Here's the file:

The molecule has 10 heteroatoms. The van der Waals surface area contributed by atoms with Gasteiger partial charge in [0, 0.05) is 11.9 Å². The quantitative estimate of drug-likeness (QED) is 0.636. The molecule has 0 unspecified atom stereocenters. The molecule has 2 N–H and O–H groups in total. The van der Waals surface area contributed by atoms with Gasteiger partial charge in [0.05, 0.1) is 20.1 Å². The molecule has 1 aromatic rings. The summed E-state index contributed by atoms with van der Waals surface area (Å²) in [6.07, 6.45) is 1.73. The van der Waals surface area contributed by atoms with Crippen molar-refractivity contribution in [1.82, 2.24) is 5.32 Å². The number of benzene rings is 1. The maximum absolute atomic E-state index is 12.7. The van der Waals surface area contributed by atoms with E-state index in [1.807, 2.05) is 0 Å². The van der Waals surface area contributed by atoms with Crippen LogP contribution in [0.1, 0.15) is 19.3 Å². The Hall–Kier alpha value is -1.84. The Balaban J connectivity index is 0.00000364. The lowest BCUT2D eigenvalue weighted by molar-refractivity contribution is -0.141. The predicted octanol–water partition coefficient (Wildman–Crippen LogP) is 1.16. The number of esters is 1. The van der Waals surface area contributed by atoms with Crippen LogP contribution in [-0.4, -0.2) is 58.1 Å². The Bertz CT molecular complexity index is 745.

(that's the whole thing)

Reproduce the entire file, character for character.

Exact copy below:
The molecule has 10 heteroatoms. The van der Waals surface area contributed by atoms with Gasteiger partial charge in [0, 0.05) is 11.9 Å². The quantitative estimate of drug-likeness (QED) is 0.636. The molecule has 0 unspecified atom stereocenters. The molecule has 2 N–H and O–H groups in total. The van der Waals surface area contributed by atoms with Gasteiger partial charge in [0.05, 0.1) is 20.1 Å². The molecule has 1 aromatic rings. The summed E-state index contributed by atoms with van der Waals surface area (Å²) in [6.07, 6.45) is 1.73. The van der Waals surface area contributed by atoms with Crippen molar-refractivity contribution in [1.82, 2.24) is 5.32 Å². The number of benzene rings is 1. The maximum absolute atomic E-state index is 12.7. The van der Waals surface area contributed by atoms with E-state index in [1.807, 2.05) is 0 Å². The van der Waals surface area contributed by atoms with Crippen LogP contribution in [0.1, 0.15) is 19.3 Å². The Hall–Kier alpha value is -1.84. The Balaban J connectivity index is 0.00000364. The lowest BCUT2D eigenvalue weighted by molar-refractivity contribution is -0.141. The predicted octanol–water partition coefficient (Wildman–Crippen LogP) is 1.16. The number of esters is 1. The van der Waals surface area contributed by atoms with Crippen LogP contribution in [-0.4, -0.2) is 58.1 Å². The Bertz CT molecular complexity index is 745.